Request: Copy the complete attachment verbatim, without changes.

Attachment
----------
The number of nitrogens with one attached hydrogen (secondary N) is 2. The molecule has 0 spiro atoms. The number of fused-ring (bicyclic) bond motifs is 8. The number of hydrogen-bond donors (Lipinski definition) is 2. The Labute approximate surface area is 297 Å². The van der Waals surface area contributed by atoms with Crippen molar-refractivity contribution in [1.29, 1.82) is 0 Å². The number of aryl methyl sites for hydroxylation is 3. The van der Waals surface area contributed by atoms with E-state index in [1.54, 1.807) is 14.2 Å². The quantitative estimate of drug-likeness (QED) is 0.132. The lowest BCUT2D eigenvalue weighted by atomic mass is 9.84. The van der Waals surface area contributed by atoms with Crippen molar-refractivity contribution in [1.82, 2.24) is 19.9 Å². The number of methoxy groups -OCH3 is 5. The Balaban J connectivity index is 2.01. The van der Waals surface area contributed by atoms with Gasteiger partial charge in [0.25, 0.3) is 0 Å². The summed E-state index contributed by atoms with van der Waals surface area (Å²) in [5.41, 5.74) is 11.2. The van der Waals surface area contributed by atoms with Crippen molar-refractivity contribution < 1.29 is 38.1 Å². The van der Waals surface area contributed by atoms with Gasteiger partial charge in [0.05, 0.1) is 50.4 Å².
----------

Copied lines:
The number of nitrogens with one attached hydrogen (secondary N) is 2. The molecule has 0 spiro atoms. The number of fused-ring (bicyclic) bond motifs is 8. The number of hydrogen-bond donors (Lipinski definition) is 2. The Labute approximate surface area is 297 Å². The van der Waals surface area contributed by atoms with Crippen molar-refractivity contribution in [1.29, 1.82) is 0 Å². The number of aryl methyl sites for hydroxylation is 3. The van der Waals surface area contributed by atoms with E-state index in [1.54, 1.807) is 14.2 Å². The quantitative estimate of drug-likeness (QED) is 0.132. The lowest BCUT2D eigenvalue weighted by atomic mass is 9.84. The van der Waals surface area contributed by atoms with Crippen molar-refractivity contribution in [1.82, 2.24) is 19.9 Å². The number of methoxy groups -OCH3 is 5. The Balaban J connectivity index is 2.01. The van der Waals surface area contributed by atoms with Gasteiger partial charge in [0.25, 0.3) is 0 Å². The summed E-state index contributed by atoms with van der Waals surface area (Å²) in [5.41, 5.74) is 11.2. The van der Waals surface area contributed by atoms with Crippen molar-refractivity contribution < 1.29 is 38.1 Å². The van der Waals surface area contributed by atoms with Gasteiger partial charge in [0.05, 0.1) is 50.4 Å².